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We remember those who died defending our land

Peter O'NeillHON PETER O'NEILL CMG MP | Prime Minister of PNG

THIS week there are thousands of men, women and children from Australia and New Zealand visiting Papua New Guinea as part of the Anzac Day commemorations.

This year marks the 100th anniversary of when the Australian and New Zealand soldiers went ashore on the beaches of Gallipoli in Turkey during World War I.

In Papua New Guinea we reflect upon the significance of Anzac Day, and join with our brothers and sisters to pay homage to those who served to protect our land in World War II.

At dawn services around Papua New Guinea, including at the Bomana War Cemetery and Isurava on the Kokoda track, we will remember those who lost their lives defending our land.

Their sacrifice was in the just cause of the freedom of their countries and peoples, and for our people.

We thank the Australians, New Zealanders, Americans and Papua New Guineans who bravely fought side by side in those vicious battles seven decades ago.

While not many veterans of those battles are alive today to hear this message, on behalf of the people of Papua New Guinea, I thank you for your service to our nation. May those veterans who are no longer with us rest in eternal peace.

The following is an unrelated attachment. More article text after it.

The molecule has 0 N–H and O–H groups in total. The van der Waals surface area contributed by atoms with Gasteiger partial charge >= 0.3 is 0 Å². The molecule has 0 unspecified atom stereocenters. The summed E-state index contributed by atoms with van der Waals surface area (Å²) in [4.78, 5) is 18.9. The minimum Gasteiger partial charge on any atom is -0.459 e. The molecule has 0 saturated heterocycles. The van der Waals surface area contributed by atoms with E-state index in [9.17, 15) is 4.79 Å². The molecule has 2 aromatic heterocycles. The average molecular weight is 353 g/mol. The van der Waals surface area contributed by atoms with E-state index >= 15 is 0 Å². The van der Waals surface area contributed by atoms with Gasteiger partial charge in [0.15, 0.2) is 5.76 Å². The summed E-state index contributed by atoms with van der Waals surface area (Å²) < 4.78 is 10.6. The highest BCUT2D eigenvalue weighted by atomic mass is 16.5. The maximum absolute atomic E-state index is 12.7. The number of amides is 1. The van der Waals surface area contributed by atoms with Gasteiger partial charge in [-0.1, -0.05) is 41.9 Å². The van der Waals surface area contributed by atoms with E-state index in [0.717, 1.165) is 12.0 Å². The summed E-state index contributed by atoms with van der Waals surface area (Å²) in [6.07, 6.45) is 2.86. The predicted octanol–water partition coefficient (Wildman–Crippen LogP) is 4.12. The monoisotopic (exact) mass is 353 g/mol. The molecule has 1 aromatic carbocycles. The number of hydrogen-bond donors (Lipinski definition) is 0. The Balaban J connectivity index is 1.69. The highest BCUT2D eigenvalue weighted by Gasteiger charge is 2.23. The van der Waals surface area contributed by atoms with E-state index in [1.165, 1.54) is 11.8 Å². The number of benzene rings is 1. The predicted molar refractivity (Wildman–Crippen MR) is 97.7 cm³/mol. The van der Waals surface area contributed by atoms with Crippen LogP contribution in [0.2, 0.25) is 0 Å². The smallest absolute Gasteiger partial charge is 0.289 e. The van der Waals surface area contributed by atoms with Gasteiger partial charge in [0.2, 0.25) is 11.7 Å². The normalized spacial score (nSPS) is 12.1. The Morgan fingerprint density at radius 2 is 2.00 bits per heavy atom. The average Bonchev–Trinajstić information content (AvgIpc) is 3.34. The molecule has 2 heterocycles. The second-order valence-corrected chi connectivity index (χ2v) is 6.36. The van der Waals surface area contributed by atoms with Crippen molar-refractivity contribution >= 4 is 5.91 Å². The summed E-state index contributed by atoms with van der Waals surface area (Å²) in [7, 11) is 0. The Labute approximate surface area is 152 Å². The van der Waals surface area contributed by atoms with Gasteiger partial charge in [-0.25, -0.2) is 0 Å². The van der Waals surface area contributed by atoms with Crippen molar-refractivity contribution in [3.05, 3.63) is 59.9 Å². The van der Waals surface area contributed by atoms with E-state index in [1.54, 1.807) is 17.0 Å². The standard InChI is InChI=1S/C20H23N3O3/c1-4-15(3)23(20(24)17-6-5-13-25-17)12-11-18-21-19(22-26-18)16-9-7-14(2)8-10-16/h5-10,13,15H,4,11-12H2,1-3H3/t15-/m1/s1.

At this time we also reflect on changes in the world that today sees the Pacific living in peace, and hope that our region will never again see the ravages of war.

As a community of nations we have all grown, and the countries that once fought in Papua New Guinea are now friends who work together.

We will always respect the resting places of those who are buried on land or at sea around Papua New Guinea, and welcome their countrymen and women who come to pay homage.

On this historic occasion, our nation honours the brave men and women who have served with great distinction and courage.


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Michael Dom

Something worth sharing - a letter to The National newspaper.


Michael Dom

The Government of PNG should be dismantled, bureaucracy broken-up and the power returned to the people.

If we had leaders with back bone, moral fortitude, truly good judgement and most importantly a vested interest that we improve on the current scenario (most of todays so-called leaders are already benefitting from this corrupt system) - they might agree that such a drastic course of action is a necessity. And it need not be violent.

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